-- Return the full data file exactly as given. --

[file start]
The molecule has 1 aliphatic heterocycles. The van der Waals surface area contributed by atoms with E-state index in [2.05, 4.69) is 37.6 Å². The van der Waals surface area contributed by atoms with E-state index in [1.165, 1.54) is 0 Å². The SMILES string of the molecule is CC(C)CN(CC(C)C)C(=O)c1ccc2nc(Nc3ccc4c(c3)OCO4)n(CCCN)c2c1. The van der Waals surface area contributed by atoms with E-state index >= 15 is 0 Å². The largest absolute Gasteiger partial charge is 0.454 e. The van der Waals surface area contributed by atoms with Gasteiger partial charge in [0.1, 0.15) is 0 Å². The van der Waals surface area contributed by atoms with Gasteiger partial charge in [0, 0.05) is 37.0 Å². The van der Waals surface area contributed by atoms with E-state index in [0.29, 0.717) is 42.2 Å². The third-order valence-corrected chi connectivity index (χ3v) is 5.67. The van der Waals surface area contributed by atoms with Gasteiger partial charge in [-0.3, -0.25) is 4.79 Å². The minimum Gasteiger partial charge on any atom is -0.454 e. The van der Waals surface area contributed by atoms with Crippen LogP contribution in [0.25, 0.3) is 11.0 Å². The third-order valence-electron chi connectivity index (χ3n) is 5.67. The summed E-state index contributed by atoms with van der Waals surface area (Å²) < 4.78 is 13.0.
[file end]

The molecule has 1 aliphatic heterocycles. The van der Waals surface area contributed by atoms with E-state index in [2.05, 4.69) is 37.6 Å². The van der Waals surface area contributed by atoms with E-state index in [1.165, 1.54) is 0 Å². The SMILES string of the molecule is CC(C)CN(CC(C)C)C(=O)c1ccc2nc(Nc3ccc4c(c3)OCO4)n(CCCN)c2c1. The van der Waals surface area contributed by atoms with E-state index >= 15 is 0 Å². The largest absolute Gasteiger partial charge is 0.454 e. The van der Waals surface area contributed by atoms with Gasteiger partial charge in [0.1, 0.15) is 0 Å². The van der Waals surface area contributed by atoms with Gasteiger partial charge in [0, 0.05) is 37.0 Å². The van der Waals surface area contributed by atoms with E-state index in [0.29, 0.717) is 42.2 Å². The third-order valence-corrected chi connectivity index (χ3v) is 5.67. The van der Waals surface area contributed by atoms with Gasteiger partial charge in [-0.3, -0.25) is 4.79 Å². The minimum Gasteiger partial charge on any atom is -0.454 e. The van der Waals surface area contributed by atoms with Crippen LogP contribution in [0.25, 0.3) is 11.0 Å². The third-order valence-electron chi connectivity index (χ3n) is 5.67. The summed E-state index contributed by atoms with van der Waals surface area (Å²) < 4.78 is 13.0.